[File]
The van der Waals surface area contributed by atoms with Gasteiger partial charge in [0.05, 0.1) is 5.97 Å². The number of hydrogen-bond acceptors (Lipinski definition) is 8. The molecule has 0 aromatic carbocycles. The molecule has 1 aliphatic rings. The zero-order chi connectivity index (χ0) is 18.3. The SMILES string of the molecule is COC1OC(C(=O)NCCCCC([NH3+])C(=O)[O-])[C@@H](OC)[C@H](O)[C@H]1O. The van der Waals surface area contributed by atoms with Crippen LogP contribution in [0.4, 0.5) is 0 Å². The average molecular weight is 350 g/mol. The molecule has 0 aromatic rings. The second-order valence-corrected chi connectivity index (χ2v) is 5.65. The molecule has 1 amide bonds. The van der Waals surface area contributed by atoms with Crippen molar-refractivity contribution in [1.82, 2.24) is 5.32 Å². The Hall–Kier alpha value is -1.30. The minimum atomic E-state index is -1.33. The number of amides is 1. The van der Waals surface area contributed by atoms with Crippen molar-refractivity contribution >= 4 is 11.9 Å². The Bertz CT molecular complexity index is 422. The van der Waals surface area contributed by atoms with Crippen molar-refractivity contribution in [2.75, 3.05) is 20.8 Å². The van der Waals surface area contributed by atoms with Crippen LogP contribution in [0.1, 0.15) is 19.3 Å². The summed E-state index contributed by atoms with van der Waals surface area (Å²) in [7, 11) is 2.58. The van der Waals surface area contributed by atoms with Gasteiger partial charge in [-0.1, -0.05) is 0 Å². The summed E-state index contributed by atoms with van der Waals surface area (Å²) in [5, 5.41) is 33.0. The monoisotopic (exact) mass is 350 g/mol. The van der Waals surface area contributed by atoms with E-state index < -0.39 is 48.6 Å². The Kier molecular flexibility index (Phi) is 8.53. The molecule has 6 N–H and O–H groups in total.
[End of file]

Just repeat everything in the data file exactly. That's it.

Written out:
The van der Waals surface area contributed by atoms with Gasteiger partial charge in [0.05, 0.1) is 5.97 Å². The number of hydrogen-bond acceptors (Lipinski definition) is 8. The molecule has 0 aromatic carbocycles. The molecule has 1 aliphatic rings. The zero-order chi connectivity index (χ0) is 18.3. The SMILES string of the molecule is COC1OC(C(=O)NCCCCC([NH3+])C(=O)[O-])[C@@H](OC)[C@H](O)[C@H]1O. The van der Waals surface area contributed by atoms with Crippen LogP contribution in [0.4, 0.5) is 0 Å². The average molecular weight is 350 g/mol. The molecule has 0 aromatic rings. The second-order valence-corrected chi connectivity index (χ2v) is 5.65. The molecule has 1 amide bonds. The van der Waals surface area contributed by atoms with Crippen molar-refractivity contribution in [1.82, 2.24) is 5.32 Å². The Hall–Kier alpha value is -1.30. The minimum atomic E-state index is -1.33. The number of amides is 1. The van der Waals surface area contributed by atoms with Crippen molar-refractivity contribution >= 4 is 11.9 Å². The Bertz CT molecular complexity index is 422. The van der Waals surface area contributed by atoms with Crippen molar-refractivity contribution in [2.75, 3.05) is 20.8 Å². The van der Waals surface area contributed by atoms with Crippen LogP contribution in [0.1, 0.15) is 19.3 Å². The summed E-state index contributed by atoms with van der Waals surface area (Å²) in [7, 11) is 2.58. The van der Waals surface area contributed by atoms with Gasteiger partial charge in [-0.1, -0.05) is 0 Å². The summed E-state index contributed by atoms with van der Waals surface area (Å²) in [5, 5.41) is 33.0. The monoisotopic (exact) mass is 350 g/mol. The van der Waals surface area contributed by atoms with E-state index < -0.39 is 48.6 Å². The Kier molecular flexibility index (Phi) is 8.53. The molecule has 6 N–H and O–H groups in total.